Related reading:
http://mybizmo.blogspot.com/2005/12/another-interesting-day.html (click in MER in "After dark, I wrote an essay on MER for our KBE,...")

Kirby


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Re: Dynamic Worksheets (scrolling, embedded animations & testing -- credit-accruing)

kirby urner-4


On 12/17/05, kirby urner <[hidden email]> wrote:

These "Prosperos Books" (some from O'Reilly?), could be used in a community college setting, sometimes in testing situations i.e. under controlled conditions that measure student performance in some pre-agreed-upon way.

For example, under the heading of "useless Python" we have:

>>> N=100
>>> sum([i+j for i,j in zip(range(1,N+1), range(N,0,-1))])/2
5050

OK, lots of fun syntax, but deployed in a surreal fashion i.e. no one would want to really write a function that way right?

Surreal is a key word here.  I think we've learned from the Head First experiments, among others, that humans crave bandwidth.  One reason kids tune out, get bored, and therefore perform poorly, appear stupid, fall behind, is they're busy day dreaming.  Anything to compensate for the tedium of low bandwidth classroom pedagogy.  There's a reason we call it "pedantic" (the pace of foot soldiers -- trudge trudge trudge).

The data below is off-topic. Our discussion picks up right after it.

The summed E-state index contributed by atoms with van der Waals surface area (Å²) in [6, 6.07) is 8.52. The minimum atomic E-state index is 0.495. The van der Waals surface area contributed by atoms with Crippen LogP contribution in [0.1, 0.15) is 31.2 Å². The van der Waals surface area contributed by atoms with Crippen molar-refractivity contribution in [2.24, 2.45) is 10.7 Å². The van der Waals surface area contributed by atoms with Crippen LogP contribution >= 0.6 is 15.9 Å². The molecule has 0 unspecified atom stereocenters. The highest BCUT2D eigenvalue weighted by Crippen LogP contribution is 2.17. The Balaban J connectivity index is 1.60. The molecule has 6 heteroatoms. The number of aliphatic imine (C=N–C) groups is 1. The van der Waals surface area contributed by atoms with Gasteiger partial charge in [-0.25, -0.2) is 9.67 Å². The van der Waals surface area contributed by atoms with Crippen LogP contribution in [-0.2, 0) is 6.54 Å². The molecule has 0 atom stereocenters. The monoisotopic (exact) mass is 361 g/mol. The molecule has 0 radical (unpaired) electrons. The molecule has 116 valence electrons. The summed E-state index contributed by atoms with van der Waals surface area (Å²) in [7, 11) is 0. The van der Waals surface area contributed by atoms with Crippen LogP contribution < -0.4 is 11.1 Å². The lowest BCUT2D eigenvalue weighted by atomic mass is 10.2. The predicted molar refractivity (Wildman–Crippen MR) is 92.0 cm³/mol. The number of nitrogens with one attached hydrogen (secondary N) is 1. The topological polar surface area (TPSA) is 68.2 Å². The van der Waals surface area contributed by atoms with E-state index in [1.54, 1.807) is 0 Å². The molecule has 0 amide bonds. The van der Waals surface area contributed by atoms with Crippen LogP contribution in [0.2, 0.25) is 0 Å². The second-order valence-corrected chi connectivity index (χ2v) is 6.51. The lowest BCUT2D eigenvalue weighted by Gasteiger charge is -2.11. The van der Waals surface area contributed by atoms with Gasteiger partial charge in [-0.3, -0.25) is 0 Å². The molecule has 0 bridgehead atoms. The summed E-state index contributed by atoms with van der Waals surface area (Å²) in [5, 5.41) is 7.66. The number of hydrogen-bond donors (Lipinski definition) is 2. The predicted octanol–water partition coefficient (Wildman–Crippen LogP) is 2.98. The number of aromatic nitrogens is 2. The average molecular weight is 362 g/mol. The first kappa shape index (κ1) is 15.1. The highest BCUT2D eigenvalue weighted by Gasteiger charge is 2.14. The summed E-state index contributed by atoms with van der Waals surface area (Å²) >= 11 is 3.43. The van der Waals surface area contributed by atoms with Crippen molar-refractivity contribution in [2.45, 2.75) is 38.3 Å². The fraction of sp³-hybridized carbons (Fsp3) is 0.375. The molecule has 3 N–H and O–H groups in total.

What I'd like to provide is high bandwidth, over-the-wire learning experiences, preferably on big plasma, with sensurround sound, that fully leverage our capacity for imagination.  Purists will whine about all the "irrelevant noise" stuffed into our pipelines, but perhaps they're just not attuned to all the cultural allusions, sidebar tributes, cameo appearances.

Like, the above Python fragment ain't so useless in a dynamic worksheet context, wherein we have an embedded movie re-enactment of Baby Gauss, chewing on 1+2+3... 100 i.e. the 100th triangular number, and deriving 101 + 101 + ... 101 (100 times), with thought balloons showing "as if" he were thinking in Python (two ranges, one reversed, zipped to pairs, then pairwise, then globally summed -- then divide by two to elimate the doubling).

And for the Nth triangular number:

>>> def tri(n):
    return sum([i+j for i,j in zip(range(1,n+1), range(n,0,-1))])/2

>>> tri(9000)
40504500

Which is of course completely ridiculous as we've already shown we don't need the memory-intensive range bit:

>>> (9001*9000)//2
40504500

>>> def tri(n):  return n*(n+1)//2

Triangular number:  the number of one-on-one handshakes or dialogs betwixt N participants, this time using N(N-1)//2 i.e. every "me" (N of us) times "everyone who ain't me" (N-1 others) divided by 2 (because one handshake works both ways as a greeting).  Dynamic workbook:  phones ringing, fragments of dialog.